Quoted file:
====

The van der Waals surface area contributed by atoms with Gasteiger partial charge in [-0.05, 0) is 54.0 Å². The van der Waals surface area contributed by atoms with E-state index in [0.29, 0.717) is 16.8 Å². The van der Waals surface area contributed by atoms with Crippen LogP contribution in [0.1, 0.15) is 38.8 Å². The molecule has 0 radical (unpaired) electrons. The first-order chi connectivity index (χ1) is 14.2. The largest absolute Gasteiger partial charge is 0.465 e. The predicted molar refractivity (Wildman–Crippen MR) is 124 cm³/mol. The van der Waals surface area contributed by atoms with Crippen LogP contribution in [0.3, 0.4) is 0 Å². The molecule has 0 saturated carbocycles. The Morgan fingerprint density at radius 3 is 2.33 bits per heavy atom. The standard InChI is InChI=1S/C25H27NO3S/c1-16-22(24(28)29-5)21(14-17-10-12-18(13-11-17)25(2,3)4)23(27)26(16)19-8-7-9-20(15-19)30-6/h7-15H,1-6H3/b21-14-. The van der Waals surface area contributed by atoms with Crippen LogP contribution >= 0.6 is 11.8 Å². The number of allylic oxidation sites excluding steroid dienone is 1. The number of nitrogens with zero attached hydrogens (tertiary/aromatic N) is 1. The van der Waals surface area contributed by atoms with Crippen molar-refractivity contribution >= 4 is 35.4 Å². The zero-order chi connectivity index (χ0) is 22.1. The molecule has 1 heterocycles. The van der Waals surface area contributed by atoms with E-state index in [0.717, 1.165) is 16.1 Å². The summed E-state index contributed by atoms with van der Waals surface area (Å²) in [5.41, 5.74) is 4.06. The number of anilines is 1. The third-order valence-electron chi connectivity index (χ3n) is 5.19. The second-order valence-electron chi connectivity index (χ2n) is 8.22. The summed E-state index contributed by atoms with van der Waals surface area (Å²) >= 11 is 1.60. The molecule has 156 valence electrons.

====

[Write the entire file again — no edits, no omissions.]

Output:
The van der Waals surface area contributed by atoms with Gasteiger partial charge in [-0.05, 0) is 54.0 Å². The van der Waals surface area contributed by atoms with E-state index in [0.29, 0.717) is 16.8 Å². The van der Waals surface area contributed by atoms with Crippen LogP contribution in [0.1, 0.15) is 38.8 Å². The molecule has 0 radical (unpaired) electrons. The first-order chi connectivity index (χ1) is 14.2. The largest absolute Gasteiger partial charge is 0.465 e. The predicted molar refractivity (Wildman–Crippen MR) is 124 cm³/mol. The van der Waals surface area contributed by atoms with Crippen LogP contribution in [0.3, 0.4) is 0 Å². The molecule has 0 saturated carbocycles. The Morgan fingerprint density at radius 3 is 2.33 bits per heavy atom. The standard InChI is InChI=1S/C25H27NO3S/c1-16-22(24(28)29-5)21(14-17-10-12-18(13-11-17)25(2,3)4)23(27)26(16)19-8-7-9-20(15-19)30-6/h7-15H,1-6H3/b21-14-. The van der Waals surface area contributed by atoms with Crippen LogP contribution >= 0.6 is 11.8 Å². The number of allylic oxidation sites excluding steroid dienone is 1. The number of nitrogens with zero attached hydrogens (tertiary/aromatic N) is 1. The van der Waals surface area contributed by atoms with Crippen molar-refractivity contribution >= 4 is 35.4 Å². The zero-order chi connectivity index (χ0) is 22.1. The molecule has 1 heterocycles. The van der Waals surface area contributed by atoms with E-state index in [0.717, 1.165) is 16.1 Å². The summed E-state index contributed by atoms with van der Waals surface area (Å²) in [5.41, 5.74) is 4.06. The number of anilines is 1. The third-order valence-electron chi connectivity index (χ3n) is 5.19. The second-order valence-electron chi connectivity index (χ2n) is 8.22. The summed E-state index contributed by atoms with van der Waals surface area (Å²) >= 11 is 1.60. The molecule has 156 valence electrons.